Media & information literacy and fact-checking
Research and reports about the effectiveness of donor and foundation-supported media literacy and fact-checking programmes to address disinformation.
Please note that this resource page focuses on the effectiveness of donor and foundation-supported programmes to support the sustainability and viability of journalism.
It does not attempt to summarise the wealth of material on the sustainability of journalism.
Reuters- NIC NEWMAN, RICHARD FLETCHER, CRAIG T. ROBERTSON, KIRSTEN EDDY, RASMUS KLEIS NIELSEN
"While a break-out group of primarily ipmarket news publishers across the world report record digital subscription numbers and growing revenues, more broadly, we find that interest in news and overall news consumption has declined considerably in many countries while trust has fallen back almost everywhere – though it mostly remains higher than before the Coronavirus crisis began. We’re also seeing news fatigue setting in – not just around COVID-19 but around politics and a range of other subjects – with the number of people actively avoiding news increasing markedly."
The full report is available here.

Reuters Institute and Oxford University - Dr Benjamin Toff, Dr Sumitra Badrinathan, Dr Camila Mont'Alverne, Dr Amy Ross Arguedas, Dr Richard Fletcher, and Prof. Rasmus Kleis Nielsen

Depth and breadth: How news organisations navigate trade-offs around building trust in news
Reuters Institute for the Study of Journalism

The Royal Society

Royal Society cautions against censorship of scientific misinformation online | Royal Society
royalsociety

Nieman Labs - CHIKEZIE E. UZUEGBUNAM, DANI MADRID-MORALES, EMEKA UMEJEI, ETSE SIKANKU, GREGORY GONDWE, HERMAN WASSERMAN, KHULEKANI NDLOVU & MELISSA TULLY

Spotting hoaxes: How young people in Africa use cues to spot misinformation online
Nieman Lab
Some college students surveyed showed substantial media literacy — but being able to recognize a fake story didn’t always deter them from sharing it. [...] Researchers know a fair deal about “fake news” in the global North, but much less about what is happening in the global South — particularly in Africa.

Center for Media Data and Society - ROBERT NEMETH & MARIUS DRAGOMIR

What Keeps Fact-Checking Organizations up at Night | CMDS
A survey among 30 fact-checking groups worldwide found that the most important impact-related challenges to their work are "reaching their audience, using social media effectively, gaining credibility, and achieving an impact".

DW Akademie

Introducing the MIL INDEX Study
DW.COM
Overall, the results illustrate that digital transformation is taking hold on the African continent, especially in urban settings – and yet it is a two-tiered transformation. While roughly two thirds of 15-to-25-year-olds in countries like Ghana and Kenya access the Internet on a weekly basis, this only holds true for around one third of Burkina Faso's youth. Africa's youth is challenged by this new media and information environment. Many experience disinformation, cyberbullying or hate speech on a daily basis. In Uganda, for instance, sexual harassment online has reached alarming proportions. And in Burkina Faso, youth do not feel represented in the media, tend to hold their voice back and withdraw into the private sphere. These findings hold important implications for MIL activities as well as policy considerations when it comes to youth and media.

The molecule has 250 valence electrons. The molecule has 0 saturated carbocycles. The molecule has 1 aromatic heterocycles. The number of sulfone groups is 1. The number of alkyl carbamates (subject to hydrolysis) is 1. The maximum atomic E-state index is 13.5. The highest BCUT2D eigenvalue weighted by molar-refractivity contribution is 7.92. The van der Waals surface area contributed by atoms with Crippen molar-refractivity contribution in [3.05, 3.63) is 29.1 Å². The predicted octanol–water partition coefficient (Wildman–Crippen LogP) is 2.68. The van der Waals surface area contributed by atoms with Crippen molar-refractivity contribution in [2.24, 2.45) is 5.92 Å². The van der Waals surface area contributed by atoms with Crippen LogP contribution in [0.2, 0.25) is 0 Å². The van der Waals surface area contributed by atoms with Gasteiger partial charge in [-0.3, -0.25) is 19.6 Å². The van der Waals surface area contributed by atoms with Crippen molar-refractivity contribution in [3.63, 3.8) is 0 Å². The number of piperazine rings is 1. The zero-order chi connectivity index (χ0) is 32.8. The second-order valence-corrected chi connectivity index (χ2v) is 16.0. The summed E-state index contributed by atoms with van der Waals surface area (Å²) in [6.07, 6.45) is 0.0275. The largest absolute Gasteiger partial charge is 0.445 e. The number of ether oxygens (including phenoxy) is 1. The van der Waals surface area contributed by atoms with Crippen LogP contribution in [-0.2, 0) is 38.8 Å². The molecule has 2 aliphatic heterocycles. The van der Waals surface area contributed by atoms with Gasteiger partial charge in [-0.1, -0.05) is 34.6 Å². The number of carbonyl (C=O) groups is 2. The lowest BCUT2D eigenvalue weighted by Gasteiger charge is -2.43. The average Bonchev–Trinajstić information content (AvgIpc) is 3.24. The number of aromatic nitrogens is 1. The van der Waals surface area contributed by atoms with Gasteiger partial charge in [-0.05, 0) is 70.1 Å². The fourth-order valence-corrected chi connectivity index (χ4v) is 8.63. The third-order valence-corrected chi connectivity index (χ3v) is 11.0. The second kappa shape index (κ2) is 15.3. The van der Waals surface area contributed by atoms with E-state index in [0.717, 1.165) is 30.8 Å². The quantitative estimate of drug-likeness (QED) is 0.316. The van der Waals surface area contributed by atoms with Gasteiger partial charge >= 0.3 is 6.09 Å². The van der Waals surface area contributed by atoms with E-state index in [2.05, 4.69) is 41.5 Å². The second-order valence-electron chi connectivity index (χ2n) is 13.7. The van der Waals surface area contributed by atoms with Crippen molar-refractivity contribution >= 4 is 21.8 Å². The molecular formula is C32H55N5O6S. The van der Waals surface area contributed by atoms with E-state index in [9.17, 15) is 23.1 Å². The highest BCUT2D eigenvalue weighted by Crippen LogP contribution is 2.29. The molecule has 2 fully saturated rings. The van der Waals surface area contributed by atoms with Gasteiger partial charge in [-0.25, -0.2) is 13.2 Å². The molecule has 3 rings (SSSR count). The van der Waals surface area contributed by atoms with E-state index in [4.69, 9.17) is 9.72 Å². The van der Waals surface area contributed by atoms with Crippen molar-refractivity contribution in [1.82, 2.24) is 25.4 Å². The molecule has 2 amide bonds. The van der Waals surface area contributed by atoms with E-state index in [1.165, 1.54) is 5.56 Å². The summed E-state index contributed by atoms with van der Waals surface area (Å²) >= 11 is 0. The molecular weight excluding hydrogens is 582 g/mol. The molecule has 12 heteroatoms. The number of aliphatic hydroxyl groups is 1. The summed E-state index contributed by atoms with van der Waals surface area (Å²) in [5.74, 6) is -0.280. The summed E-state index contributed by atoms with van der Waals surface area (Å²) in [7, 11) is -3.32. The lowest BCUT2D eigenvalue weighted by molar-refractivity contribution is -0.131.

MIL INDEX Methodology
DW.COM

RAND Corporation - TODD C. HELMUS, JAMES V. MARRONE, MAREK N. POSARD & DANIELLE SCHLAND

Facebook Users May Spread Russian Propaganda Less Often If They Know Its Source
RANDCorporation
In an effort to determine the impact of the disinformation campaign on voters, the RAND Corporation, in partnership with IREX, conducted the first study to use a randomized control trial to understand the effect media literacy messaging could have on social media users. With short, social media–sized media literacy content, RAND tested how using various interventions and revealing the source of the content changed audience reactions.
The report, Russian Propaganda Hits Its Mark: Experimentally Testing the Impact of Russian Propaganda and Counterinterventions, utilized media literacy messages developed as part of IREX’s Learn to Discern (L2D) approach and revealed the following three important findings about the way propaganda influences audiences and the role of media literacy in countering disinformation in the United States.
  • Kremlin propaganda evokes emotional responses.
  • Exposure to media literacy can shift the behaviours of hard-to-reach groups.
  • Labeling has a positive effect on reducing the probability of liking/sharing in partisan audiences.
It is encouraging that IREX’s approach to media literacy may offer users potential emotional awareness and emotional regulation tools to resist the urge to react to—and spread—Kremlin-sponsored disinformation. Further research is needed to understand more about specific types of media literacy messages, the audiences they best influence, and the effects of different levels of exposure.

EDUCATION

Association for Citizenship Teaching

Teaching Citizenship Issue 51: Information Disorder | Association for Citizenship Teaching

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